3. I know that I mentally stop myself short with some regularity. While I have on more than one occasion reached my physical limits – hiking gets me there – more often than not, I surpass what I thought was my maximum and made it through.

    Rarely do I ever test my mental limits. It’s sad to think that I am in a mental rut, but I know that it is true.

    Getting out of that comfort zone (why do ruts have to feel so comfortable?) can be quite a challenge.

    • Tammy, hiking is a great way to challenge your physical limits. It’s just like when I run. You can always go for a little while longer. Then you feel better for pushing yourself just a little more. That’s the good thing about exercises like that.

  4. I totally agree with everything you said in your article. We need to push ourselves in life to test our mental, physical and spiritual limits on a regular basis.

    I have a friend who got a degree in graphic design and after graduating from college was offered a graphic designer job for a great company on only one condition – 3 months of probation period. The job seemed quite challenging to her and she was hesitating to accept it, because she thought she could not do it and would make a fool out of herself. Unfortunately, she turned it down no matter how much I tried to convince her to give it a shot.

    Unless you try something, don’t make an assumption you can not do it – you would be surprised how much you actually can. Thanks for a very insightful article!

    • Elena, I love what you said there, “unless you try something, don’t make an assumption you can not do it.” I hate to think back to all those times I assumed I couldn’t do something and didn’t even try. Looking back now, I know I could have done them. Back then though, I would have swore that those limits were true.

      I wish your friend would have taken that position. A three month probationary period seems reasonable for a good job. I”m sure they thought she was capable of doing it, otherwise they wouldn’t have offered her the position.

      One thing I always try to keep in my head is this: most of the time, you have better skills and abilities than you give yourself credit for.

  5. Hi Steve,

    this is a great post – these limits we impose on ourselves are examples of what I call ‘Limiting Beliefs’ – and we all have them to a greater or lesser degree (hopefully lesser).

    The other thing to say about our boundaries (physical or mental) is that they do exist but probably not where we think they are and the good news is that once we push them, they stay bigger. I think it was Oliver Wendell Holmes who said something like ‘The mind, once expanded to larger dimensions or ideas, never returns to its original size.’ something like that 😉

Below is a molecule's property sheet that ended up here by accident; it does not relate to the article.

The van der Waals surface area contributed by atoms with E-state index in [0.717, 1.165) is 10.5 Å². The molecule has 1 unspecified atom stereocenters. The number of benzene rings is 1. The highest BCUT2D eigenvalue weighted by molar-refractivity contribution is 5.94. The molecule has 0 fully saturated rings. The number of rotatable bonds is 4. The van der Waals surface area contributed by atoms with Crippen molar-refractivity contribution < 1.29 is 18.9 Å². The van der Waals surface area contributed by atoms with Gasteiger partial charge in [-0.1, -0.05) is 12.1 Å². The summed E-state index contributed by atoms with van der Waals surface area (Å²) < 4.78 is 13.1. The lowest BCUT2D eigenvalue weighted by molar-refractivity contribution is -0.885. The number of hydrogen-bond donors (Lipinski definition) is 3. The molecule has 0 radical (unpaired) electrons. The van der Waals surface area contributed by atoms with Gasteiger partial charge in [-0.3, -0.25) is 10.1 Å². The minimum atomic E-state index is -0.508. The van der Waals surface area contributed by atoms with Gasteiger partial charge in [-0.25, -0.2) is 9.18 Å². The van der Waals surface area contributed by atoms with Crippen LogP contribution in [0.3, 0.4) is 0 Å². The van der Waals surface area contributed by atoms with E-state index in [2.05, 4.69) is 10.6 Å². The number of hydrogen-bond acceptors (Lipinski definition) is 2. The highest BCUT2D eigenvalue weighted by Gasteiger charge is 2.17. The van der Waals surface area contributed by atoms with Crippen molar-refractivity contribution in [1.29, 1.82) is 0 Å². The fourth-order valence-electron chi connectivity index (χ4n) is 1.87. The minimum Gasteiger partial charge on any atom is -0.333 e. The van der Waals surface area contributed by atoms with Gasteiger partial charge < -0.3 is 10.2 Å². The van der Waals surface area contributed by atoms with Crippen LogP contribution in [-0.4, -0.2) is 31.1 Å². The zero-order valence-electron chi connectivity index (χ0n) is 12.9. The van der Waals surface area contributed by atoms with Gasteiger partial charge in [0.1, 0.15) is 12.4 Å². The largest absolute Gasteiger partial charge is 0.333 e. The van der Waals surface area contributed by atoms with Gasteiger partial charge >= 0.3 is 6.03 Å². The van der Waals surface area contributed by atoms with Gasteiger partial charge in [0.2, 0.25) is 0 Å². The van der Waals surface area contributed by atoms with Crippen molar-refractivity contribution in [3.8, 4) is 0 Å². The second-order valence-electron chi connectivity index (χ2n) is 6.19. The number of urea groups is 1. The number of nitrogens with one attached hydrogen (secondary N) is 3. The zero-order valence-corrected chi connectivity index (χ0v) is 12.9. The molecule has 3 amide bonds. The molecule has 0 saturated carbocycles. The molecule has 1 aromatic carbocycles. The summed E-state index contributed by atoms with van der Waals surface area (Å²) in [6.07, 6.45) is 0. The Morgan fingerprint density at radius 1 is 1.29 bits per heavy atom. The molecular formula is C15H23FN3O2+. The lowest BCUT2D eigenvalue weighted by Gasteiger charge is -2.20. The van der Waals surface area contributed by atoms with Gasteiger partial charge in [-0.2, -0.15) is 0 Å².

Invest in yourself – it’s the best investment you can make!

    take care dude,

    • Hi Alan,

      That’s a great quote and I definitely would agree with that. In my experience, the more you push yourself the more you can do. And it usually doesn’t go back to its original size.

      The thing about boundaries is that they’re hard to spot. Everyone thinks they know where they are, but most of the time, you can do more. That line you think is your limit isn’t true. I’ve found that you can always move past that mark and do more.

  6. Really helpful post. If we limit ourselves then we have stopped ourselves before we have started. One way is to set ourselves targets and keep increasing them. May be we want to cycle long distances but are hopelessly unfit. We could give up or set ourselves a 10 mile target this week, 15 the next and so on. Gradually ratcheting up the targets we can surpass what we might have originally expected and end up cycling across the country.

    • I love the idea of seeing targets. That’s how I was able to type 10,000 words last week. I set a goal that challenged me and I worked until I reached it. In effect, I passed by any limits I thought might be there.

      Ratcheting up the targets is a good idea. I remember when I started running and I could reach 10 miles then 15 and finally around 19. I was only able to do it because I kept increasing from where I had pushed last time. I think if I had tried to do 19 right away, I could have hurt myself or at least caused some major pain the next day.

  7. I absolutely loooooooove your blog! Thank you! :)

  8. This is great! I just gave a talk last night on cutting through delusion. Working with cognitive behavioral based, Mindfulness techniques, we identify and challenge preconceived beliefs and ideas from our past conditioning and work through them. Moving from there into present moment reality…recognizing the “world as it is” and not clinging to what “the world could have been” opens us up to endless possibility, and helps us move forward more clearly, mindfully, and confidently into the future.


  1. […] month Steve over at Do Something Cool had a post, “Your Physical and Mental Limits are an Illusion.” Since I read this right after I’d taken a too difficult for me hike, it really got me […]